Building bridges over a war’s divide

In the decade before 2022, the number of active conflicts in the world rose from 33 to 55, according to the Peace Research Institute Oslo in Norway. During that period, no single war was fully quelled by international peace efforts. So it may seem like an odd moment for optimism, as a number of people are making quiet efforts for peace building during the current Israeli-Palestinian crisis.

One approach, according to an article in the journal Foreign Affairs, requires “a broad coalition of politicians, business leaders, the UN, peace builders, and local communities.”  Another one, says Tasneem Noor, program director of NewGround, a Jewish-Muslim community-building organization based in Los Angeles, is for individuals to look at their own assumptions about the conflict. “There is a value of looking for the goodness, even in the hardest of times,” she told PBS NewsHour. “Radical listening … is a powerful way of disarming so much of the angst and the anger that we hold.”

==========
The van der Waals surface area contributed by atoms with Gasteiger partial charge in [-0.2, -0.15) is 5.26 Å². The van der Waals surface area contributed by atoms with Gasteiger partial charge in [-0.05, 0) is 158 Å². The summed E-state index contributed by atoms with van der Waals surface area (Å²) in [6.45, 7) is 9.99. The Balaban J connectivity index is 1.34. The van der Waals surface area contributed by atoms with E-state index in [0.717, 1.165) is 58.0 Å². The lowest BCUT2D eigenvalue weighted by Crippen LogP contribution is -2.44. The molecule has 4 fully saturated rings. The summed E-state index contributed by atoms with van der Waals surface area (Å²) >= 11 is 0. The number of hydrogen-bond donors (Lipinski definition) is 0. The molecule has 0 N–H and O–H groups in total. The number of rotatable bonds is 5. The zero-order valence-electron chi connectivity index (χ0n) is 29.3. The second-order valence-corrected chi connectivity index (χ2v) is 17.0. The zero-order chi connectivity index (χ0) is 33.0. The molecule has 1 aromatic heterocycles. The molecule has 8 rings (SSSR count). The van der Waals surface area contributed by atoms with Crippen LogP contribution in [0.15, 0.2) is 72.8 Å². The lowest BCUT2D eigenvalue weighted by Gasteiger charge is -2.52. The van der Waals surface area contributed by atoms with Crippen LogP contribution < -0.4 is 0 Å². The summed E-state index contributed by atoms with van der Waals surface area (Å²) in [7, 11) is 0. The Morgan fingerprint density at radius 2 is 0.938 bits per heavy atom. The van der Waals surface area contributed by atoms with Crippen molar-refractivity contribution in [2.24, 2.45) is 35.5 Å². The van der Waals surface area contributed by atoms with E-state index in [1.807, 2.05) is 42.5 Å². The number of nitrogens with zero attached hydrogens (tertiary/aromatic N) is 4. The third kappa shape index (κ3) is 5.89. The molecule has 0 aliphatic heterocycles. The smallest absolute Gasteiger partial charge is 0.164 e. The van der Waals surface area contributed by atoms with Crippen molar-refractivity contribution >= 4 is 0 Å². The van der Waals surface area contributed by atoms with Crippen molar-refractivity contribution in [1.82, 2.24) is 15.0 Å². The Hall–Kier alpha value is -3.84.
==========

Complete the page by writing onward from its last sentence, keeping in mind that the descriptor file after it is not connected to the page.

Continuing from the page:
Every security challenge, the United Nations notes, is compelling new ways of “weaving a safety net of adaptation, collaboration, and innovation.” Solutions to climate change in the Sahel region of Africa, for example, offer fresh ways to safeguard and stabilize communities affected by violent extremism. More than any other conflict, however, the crisis in Gaza is showing the positive potential impact of the thoughts and actions of individuals.

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